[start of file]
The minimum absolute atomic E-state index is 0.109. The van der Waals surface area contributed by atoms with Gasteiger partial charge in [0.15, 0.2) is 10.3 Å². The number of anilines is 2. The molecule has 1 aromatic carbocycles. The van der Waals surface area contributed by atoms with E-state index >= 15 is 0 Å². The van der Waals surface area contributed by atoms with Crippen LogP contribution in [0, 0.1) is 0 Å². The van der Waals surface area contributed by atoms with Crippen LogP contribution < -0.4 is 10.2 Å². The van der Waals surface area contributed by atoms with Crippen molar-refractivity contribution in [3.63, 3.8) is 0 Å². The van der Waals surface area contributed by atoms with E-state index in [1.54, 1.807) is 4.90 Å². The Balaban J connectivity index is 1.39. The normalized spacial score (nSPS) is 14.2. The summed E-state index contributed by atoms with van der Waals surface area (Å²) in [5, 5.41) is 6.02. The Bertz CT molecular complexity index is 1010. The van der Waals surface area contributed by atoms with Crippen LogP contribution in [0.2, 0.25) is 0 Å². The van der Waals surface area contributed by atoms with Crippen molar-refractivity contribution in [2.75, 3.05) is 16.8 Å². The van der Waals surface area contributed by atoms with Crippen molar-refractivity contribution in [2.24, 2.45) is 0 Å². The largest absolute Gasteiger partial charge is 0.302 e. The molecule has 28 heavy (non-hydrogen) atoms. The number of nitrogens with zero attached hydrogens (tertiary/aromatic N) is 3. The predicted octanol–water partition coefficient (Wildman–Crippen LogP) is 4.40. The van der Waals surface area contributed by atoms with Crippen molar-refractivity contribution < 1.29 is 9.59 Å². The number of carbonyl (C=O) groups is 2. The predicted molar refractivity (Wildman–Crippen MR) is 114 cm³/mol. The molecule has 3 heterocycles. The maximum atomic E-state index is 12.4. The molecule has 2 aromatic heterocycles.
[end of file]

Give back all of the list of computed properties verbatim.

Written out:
The minimum absolute atomic E-state index is 0.109. The van der Waals surface area contributed by atoms with Gasteiger partial charge in [0.15, 0.2) is 10.3 Å². The number of anilines is 2. The molecule has 1 aromatic carbocycles. The van der Waals surface area contributed by atoms with E-state index >= 15 is 0 Å². The van der Waals surface area contributed by atoms with Crippen LogP contribution in [0, 0.1) is 0 Å². The van der Waals surface area contributed by atoms with Crippen LogP contribution < -0.4 is 10.2 Å². The van der Waals surface area contributed by atoms with Crippen molar-refractivity contribution in [3.63, 3.8) is 0 Å². The van der Waals surface area contributed by atoms with E-state index in [1.54, 1.807) is 4.90 Å². The Balaban J connectivity index is 1.39. The normalized spacial score (nSPS) is 14.2. The summed E-state index contributed by atoms with van der Waals surface area (Å²) in [5, 5.41) is 6.02. The Bertz CT molecular complexity index is 1010. The van der Waals surface area contributed by atoms with Crippen LogP contribution in [0.2, 0.25) is 0 Å². The van der Waals surface area contributed by atoms with Crippen molar-refractivity contribution in [2.75, 3.05) is 16.8 Å². The van der Waals surface area contributed by atoms with Crippen molar-refractivity contribution in [2.24, 2.45) is 0 Å². The largest absolute Gasteiger partial charge is 0.302 e. The molecule has 28 heavy (non-hydrogen) atoms. The number of nitrogens with zero attached hydrogens (tertiary/aromatic N) is 3. The predicted octanol–water partition coefficient (Wildman–Crippen LogP) is 4.40. The van der Waals surface area contributed by atoms with Crippen molar-refractivity contribution < 1.29 is 9.59 Å². The number of carbonyl (C=O) groups is 2. The predicted molar refractivity (Wildman–Crippen MR) is 114 cm³/mol. The molecule has 3 heterocycles. The maximum atomic E-state index is 12.4. The molecule has 2 aromatic heterocycles.